WASHINGTON (WDVM) — Rep. Andy Harris (R-Md.) set off a metal detector in the U.S. Capitol on Thursday afternoon. Upon being asked to step aside for screening, Harris was found to be carrying a concealed gun in his suit coat. Capitol Police are investigating the incident, according to a police spokeswoman.
Harris had been attempting to enter the House chamber when he was stopped at the security checkpoint. After being turned away due to the weapon, Harris requested Rep. John Katko (R-N.Y.) take the gun, but Katko refused. While Harris has a permit to carry, Katko does not.
Harris left and returned to the security checkpoint a few minutes later, and was able to enter the House floor without setting off the metal detector.
“I was outraged and I was embarrassed,” said Yvette Lewis, chair of the Maryland Democratic Party. “I was embarrassed for the people of the 1st congressional district, and I was embarrassed for our state.”
Harris’ chief of staff, Bryan Shuy, released a statement on Friday on Harris’ behalf.
Because his and his family’s lives have been threatened by someone who has been released awaiting trial, for security reasons, the congressman never confirms whether he nor anyone else he’s with are carrying a firearm for self-defense. As a matter of public record, he has a Maryland Handgun Permit. And the congressman always complies with the House metal detectors and wanding. The Congressman has never carried a firearm on the House floor.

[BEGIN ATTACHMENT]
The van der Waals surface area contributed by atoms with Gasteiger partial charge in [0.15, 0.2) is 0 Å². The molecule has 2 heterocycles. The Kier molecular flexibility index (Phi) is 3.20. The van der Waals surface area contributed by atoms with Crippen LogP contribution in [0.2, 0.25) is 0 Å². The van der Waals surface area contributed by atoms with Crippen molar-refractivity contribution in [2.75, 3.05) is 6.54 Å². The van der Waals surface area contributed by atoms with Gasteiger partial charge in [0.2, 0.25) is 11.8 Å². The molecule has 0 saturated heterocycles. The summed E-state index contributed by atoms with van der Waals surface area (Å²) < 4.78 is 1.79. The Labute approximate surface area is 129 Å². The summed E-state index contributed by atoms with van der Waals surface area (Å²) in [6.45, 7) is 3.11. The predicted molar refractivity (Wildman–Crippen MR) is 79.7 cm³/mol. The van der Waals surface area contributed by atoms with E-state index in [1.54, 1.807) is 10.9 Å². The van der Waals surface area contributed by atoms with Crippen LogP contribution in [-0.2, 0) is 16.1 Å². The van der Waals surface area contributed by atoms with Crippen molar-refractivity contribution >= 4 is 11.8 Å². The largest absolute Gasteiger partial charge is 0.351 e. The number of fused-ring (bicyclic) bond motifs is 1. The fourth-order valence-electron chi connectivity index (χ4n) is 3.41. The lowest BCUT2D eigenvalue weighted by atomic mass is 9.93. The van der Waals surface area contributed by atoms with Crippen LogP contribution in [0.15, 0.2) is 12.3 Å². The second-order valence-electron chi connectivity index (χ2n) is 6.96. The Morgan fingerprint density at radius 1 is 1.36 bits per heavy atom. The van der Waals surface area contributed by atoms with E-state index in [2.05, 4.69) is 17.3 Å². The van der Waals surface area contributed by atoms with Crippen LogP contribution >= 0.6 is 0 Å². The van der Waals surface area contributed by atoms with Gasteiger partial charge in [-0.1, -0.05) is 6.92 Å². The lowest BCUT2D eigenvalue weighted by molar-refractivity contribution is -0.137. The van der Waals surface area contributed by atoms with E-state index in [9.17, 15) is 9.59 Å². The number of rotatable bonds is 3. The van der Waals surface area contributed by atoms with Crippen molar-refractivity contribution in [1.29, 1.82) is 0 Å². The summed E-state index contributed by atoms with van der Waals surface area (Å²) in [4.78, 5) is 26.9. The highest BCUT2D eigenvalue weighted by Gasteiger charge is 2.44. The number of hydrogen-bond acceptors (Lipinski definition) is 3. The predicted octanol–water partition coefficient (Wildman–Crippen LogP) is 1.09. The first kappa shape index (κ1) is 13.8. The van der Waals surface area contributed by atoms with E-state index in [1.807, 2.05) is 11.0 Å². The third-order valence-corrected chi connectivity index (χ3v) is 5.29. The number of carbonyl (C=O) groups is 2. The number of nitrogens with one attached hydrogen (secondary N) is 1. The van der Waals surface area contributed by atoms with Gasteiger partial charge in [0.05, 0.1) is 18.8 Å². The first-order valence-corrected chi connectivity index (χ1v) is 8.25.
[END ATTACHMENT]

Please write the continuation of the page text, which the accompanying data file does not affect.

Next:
While the public is not allowed to bring firearms onto Capitol grounds, members of Congress are permitted to transport them on Capitol grounds so long as they are unloaded and securely wrapped. Members are also allowed to keep guns in their offices in the same condition. However, legislatures are not permitted to bring guns onto the House or the Senate floors.
“Everyone has the right to defend themselves,” said Lewis. “No one is questioning his right to defend himself. What we are questioning is his lack of judgment and where he chose to take that gun. He knows what the rules are, he knows what the law is, and he decided to defy it anyway?”
Since the metal detectors were installed, some members of Congress — including Harris — initially refused to go through the machines. This, in combination with the news of the concealed firearm, has led some individuals to believe Harris sees himself as being above the law. There are now desks and velvet ropes near the metal detectors to stop people from walking around the machines.
While not in effect yet, House Speaker Nancy Pelosi (D-Calif.) proposed a rule to fine Congress members who attempt to go around the metal detector $5,000 for their first offense and $10,000 for their second.
This incident with Harris came barely two weeks after he faced criticism from the MD Democratic Party for his behavior before and after the insurrection at the Capitol.
Harris has also recently stated that he will be seeking a seventh term in office in 2022.
This is a developing story. Stay with LocalDVM.com for updates.